We are delighted to announce the winner of the Michael Marks Environmental Poet of the Year prize, 2022-2023

Linda France, with her portfolio Letters to Katłįà

 

Prize: a pamphlet to launch at the British Library during the annual Michael Marks Awards Event, £1,000, and further activities arranged in collaboration with Wordsworth Grasmere and the Awards’ other partners in 2023.

 

Judges’ Comments

Reading over 200 portfolios was both an exciting and a daunting prospect, and one which enabled us to encounter a huge range of approaches to conveying in verse one of the most pressing issues of our time: climate change, how it is affecting each of us, and what to do about it. Some poets examined their concerns in form (haibun, sonnet, sestina), others through particular rhyme schemes. Other used prose poetry, performance poems, narrative poetry or the lyric. Several poets made reference to John Clare and David Attenborough. Yet more examined the declining swift population or the plight of polar bears and pangolins.

 

The poets who reached the longlist, and then the shortlist, were those best able to convey their ideas and views through deft use of line breaks and unique imagery. These were narratives spoken by a convincing set of voices which conveyed an urgency in well-crafted lines. For these reasons, they were the poems that most stayed with us.

 

At the outset, we were unsure of what to expect in judging this new prize. After much reading and two judging meetings, all of the judges were not only impressed by the powerful response of poets to this crucial subject, we were also left with lasting personal impressions that have made us all think hard. That is what poetry can do.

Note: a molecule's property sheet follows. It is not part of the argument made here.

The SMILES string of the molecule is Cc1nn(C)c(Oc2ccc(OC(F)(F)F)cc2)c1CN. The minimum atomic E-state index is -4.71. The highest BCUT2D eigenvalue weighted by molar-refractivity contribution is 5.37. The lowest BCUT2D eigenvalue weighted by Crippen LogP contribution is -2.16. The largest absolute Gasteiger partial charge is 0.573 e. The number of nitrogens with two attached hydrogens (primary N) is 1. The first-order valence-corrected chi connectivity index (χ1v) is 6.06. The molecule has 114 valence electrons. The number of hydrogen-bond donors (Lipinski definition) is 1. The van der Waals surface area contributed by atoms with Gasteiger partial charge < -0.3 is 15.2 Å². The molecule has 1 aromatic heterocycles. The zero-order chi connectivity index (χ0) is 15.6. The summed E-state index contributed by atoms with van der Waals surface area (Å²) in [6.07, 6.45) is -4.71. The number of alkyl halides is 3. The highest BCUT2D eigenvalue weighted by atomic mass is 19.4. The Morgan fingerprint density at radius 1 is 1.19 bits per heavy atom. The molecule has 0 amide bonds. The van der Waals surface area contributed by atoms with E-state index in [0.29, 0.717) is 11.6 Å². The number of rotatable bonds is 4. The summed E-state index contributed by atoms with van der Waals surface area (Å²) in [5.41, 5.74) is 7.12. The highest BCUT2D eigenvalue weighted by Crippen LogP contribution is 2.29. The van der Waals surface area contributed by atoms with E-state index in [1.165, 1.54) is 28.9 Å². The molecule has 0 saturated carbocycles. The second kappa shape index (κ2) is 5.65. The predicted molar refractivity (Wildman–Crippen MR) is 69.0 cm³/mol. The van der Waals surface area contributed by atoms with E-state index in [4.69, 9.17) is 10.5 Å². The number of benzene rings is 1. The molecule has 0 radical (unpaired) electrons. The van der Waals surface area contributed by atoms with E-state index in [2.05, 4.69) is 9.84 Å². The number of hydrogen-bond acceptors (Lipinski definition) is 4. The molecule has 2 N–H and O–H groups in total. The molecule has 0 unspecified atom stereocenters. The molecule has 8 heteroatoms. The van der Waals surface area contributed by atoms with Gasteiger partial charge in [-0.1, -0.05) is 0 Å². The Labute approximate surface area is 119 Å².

What distinguished the winning portfolio, Letters to Katlia was the poise and authority with which its author engaged with the impacts of climate change not only on the speaker but on all those with whom the speaker is connected. Although writing to an addressee in Canada, the poet is firmly rooted in the territory of their own garden, which over the course of several months becomes the locus for the observation of the consequences of storms and heatwaves. This results in a sense of companionship with the smallest of creatures, spiders sharing in what the poet endearingly refers to as ‘spiderwork’. When the speaker holds up a Christmas bauble in the shape of a miniature globe, a series of reflections unfold that take the reader out of their immediate environment to step into a broader canvas. Although there are heart-breaking moments in the letters, including the speaker’s sons’ decision not to have children for fear of the kind of world they might grow up in, the portfolio is riven with moments of wonder, and ends with the hope that small scale actions and interventions can combine to create significant steps forward.

 

Letters to Katłįà will be on sale for the first time at the annual Michael Marks awards event a the British Library: Friday 9th December, 6:30pm for a 7:15pm start. Further copies can be bought after this from the British Library and Wordsworth Grasmere.

Linda France will read from her winning pamphlet at the event

Tickets for the in-person event are free but must be booked through Eventbrite.

An online broadcast will also be available. Please check here for details about this in the coming days, sign up for our newsletter, or follow our social media for updates.

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